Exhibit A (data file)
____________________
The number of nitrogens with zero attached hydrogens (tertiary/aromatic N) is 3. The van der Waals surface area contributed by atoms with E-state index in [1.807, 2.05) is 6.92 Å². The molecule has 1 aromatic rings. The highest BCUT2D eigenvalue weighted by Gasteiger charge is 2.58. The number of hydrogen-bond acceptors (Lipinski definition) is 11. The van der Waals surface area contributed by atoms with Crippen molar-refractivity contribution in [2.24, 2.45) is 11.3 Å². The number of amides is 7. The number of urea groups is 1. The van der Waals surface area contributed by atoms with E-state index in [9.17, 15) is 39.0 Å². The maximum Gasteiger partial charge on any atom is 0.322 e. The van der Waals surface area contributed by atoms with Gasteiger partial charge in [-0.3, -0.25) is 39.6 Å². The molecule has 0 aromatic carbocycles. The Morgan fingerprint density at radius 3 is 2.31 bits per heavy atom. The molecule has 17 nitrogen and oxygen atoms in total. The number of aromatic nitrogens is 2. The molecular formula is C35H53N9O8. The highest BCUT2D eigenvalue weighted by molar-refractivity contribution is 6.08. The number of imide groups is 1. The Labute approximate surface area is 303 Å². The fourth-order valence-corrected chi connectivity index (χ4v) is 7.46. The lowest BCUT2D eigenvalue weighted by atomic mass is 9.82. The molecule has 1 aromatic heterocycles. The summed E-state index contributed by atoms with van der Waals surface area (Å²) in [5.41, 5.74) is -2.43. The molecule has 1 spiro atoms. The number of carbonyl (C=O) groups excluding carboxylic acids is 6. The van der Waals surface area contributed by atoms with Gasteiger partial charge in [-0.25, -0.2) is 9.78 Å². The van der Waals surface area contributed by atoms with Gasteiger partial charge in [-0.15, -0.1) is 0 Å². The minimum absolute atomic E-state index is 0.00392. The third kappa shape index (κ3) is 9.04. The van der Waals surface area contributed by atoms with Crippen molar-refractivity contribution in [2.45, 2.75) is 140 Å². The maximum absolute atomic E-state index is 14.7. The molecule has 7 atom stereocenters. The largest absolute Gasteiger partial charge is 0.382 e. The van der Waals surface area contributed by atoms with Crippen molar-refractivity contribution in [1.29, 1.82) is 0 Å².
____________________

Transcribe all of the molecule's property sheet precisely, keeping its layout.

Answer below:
The number of nitrogens with zero attached hydrogens (tertiary/aromatic N) is 3. The van der Waals surface area contributed by atoms with E-state index in [1.807, 2.05) is 6.92 Å². The molecule has 1 aromatic rings. The highest BCUT2D eigenvalue weighted by Gasteiger charge is 2.58. The number of hydrogen-bond acceptors (Lipinski definition) is 11. The van der Waals surface area contributed by atoms with Crippen molar-refractivity contribution in [2.24, 2.45) is 11.3 Å². The number of amides is 7. The number of urea groups is 1. The van der Waals surface area contributed by atoms with E-state index in [9.17, 15) is 39.0 Å². The maximum Gasteiger partial charge on any atom is 0.322 e. The van der Waals surface area contributed by atoms with Gasteiger partial charge in [-0.3, -0.25) is 39.6 Å². The molecule has 0 aromatic carbocycles. The Morgan fingerprint density at radius 3 is 2.31 bits per heavy atom. The molecule has 17 nitrogen and oxygen atoms in total. The number of aromatic nitrogens is 2. The molecular formula is C35H53N9O8. The highest BCUT2D eigenvalue weighted by molar-refractivity contribution is 6.08. The number of imide groups is 1. The Labute approximate surface area is 303 Å². The fourth-order valence-corrected chi connectivity index (χ4v) is 7.46. The lowest BCUT2D eigenvalue weighted by atomic mass is 9.82. The molecule has 1 aromatic heterocycles. The summed E-state index contributed by atoms with van der Waals surface area (Å²) in [5.41, 5.74) is -2.43. The molecule has 1 spiro atoms. The number of carbonyl (C=O) groups excluding carboxylic acids is 6. The van der Waals surface area contributed by atoms with Gasteiger partial charge in [-0.25, -0.2) is 9.78 Å². The van der Waals surface area contributed by atoms with Gasteiger partial charge in [-0.15, -0.1) is 0 Å². The minimum absolute atomic E-state index is 0.00392. The third kappa shape index (κ3) is 9.04. The van der Waals surface area contributed by atoms with Crippen molar-refractivity contribution in [2.45, 2.75) is 140 Å². The maximum absolute atomic E-state index is 14.7. The molecule has 7 atom stereocenters. The largest absolute Gasteiger partial charge is 0.382 e. The van der Waals surface area contributed by atoms with Crippen molar-refractivity contribution in [1.29, 1.82) is 0 Å².